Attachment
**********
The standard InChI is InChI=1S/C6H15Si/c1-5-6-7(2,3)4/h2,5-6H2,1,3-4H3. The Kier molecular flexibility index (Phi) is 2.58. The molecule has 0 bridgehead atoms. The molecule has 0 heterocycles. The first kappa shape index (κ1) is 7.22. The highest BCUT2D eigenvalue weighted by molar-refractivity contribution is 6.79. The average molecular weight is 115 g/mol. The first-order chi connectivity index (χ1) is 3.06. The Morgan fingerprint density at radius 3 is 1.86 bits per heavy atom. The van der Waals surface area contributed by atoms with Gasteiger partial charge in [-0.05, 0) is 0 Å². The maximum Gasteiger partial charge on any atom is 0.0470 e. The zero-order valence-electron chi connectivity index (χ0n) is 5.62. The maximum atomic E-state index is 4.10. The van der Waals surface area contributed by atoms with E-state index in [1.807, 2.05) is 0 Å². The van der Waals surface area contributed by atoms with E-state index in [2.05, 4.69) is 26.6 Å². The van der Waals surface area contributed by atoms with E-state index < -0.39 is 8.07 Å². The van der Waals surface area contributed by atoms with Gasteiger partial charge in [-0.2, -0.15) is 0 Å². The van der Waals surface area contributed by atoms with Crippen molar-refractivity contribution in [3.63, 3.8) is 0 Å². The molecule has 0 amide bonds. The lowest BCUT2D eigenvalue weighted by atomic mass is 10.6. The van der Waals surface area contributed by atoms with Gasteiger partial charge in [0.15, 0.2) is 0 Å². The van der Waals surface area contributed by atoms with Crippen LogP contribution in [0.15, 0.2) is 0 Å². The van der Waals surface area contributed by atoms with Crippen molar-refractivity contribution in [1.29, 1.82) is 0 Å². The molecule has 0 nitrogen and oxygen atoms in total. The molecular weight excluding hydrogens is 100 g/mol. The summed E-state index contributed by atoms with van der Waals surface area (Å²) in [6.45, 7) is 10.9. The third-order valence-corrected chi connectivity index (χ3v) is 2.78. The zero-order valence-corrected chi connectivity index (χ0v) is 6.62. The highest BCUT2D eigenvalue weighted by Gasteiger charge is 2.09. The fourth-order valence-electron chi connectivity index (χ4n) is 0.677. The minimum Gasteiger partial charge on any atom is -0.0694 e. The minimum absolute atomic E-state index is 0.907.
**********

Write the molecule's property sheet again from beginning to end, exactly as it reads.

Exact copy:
The standard InChI is InChI=1S/C6H15Si/c1-5-6-7(2,3)4/h2,5-6H2,1,3-4H3. The Kier molecular flexibility index (Phi) is 2.58. The molecule has 0 bridgehead atoms. The molecule has 0 heterocycles. The first kappa shape index (κ1) is 7.22. The highest BCUT2D eigenvalue weighted by molar-refractivity contribution is 6.79. The average molecular weight is 115 g/mol. The first-order chi connectivity index (χ1) is 3.06. The Morgan fingerprint density at radius 3 is 1.86 bits per heavy atom. The van der Waals surface area contributed by atoms with Gasteiger partial charge in [-0.05, 0) is 0 Å². The maximum Gasteiger partial charge on any atom is 0.0470 e. The zero-order valence-electron chi connectivity index (χ0n) is 5.62. The maximum atomic E-state index is 4.10. The van der Waals surface area contributed by atoms with E-state index in [1.807, 2.05) is 0 Å². The van der Waals surface area contributed by atoms with E-state index in [2.05, 4.69) is 26.6 Å². The van der Waals surface area contributed by atoms with E-state index < -0.39 is 8.07 Å². The van der Waals surface area contributed by atoms with Gasteiger partial charge in [-0.2, -0.15) is 0 Å². The van der Waals surface area contributed by atoms with Crippen molar-refractivity contribution in [3.63, 3.8) is 0 Å². The molecule has 0 amide bonds. The lowest BCUT2D eigenvalue weighted by atomic mass is 10.6. The van der Waals surface area contributed by atoms with Gasteiger partial charge in [0.15, 0.2) is 0 Å². The van der Waals surface area contributed by atoms with Crippen LogP contribution in [0.15, 0.2) is 0 Å². The van der Waals surface area contributed by atoms with Crippen molar-refractivity contribution in [1.29, 1.82) is 0 Å². The molecule has 0 nitrogen and oxygen atoms in total. The molecular weight excluding hydrogens is 100 g/mol. The summed E-state index contributed by atoms with van der Waals surface area (Å²) in [6.45, 7) is 10.9. The third-order valence-corrected chi connectivity index (χ3v) is 2.78. The zero-order valence-corrected chi connectivity index (χ0v) is 6.62. The highest BCUT2D eigenvalue weighted by Gasteiger charge is 2.09. The fourth-order valence-electron chi connectivity index (χ4n) is 0.677. The minimum Gasteiger partial charge on any atom is -0.0694 e. The minimum absolute atomic E-state index is 0.907.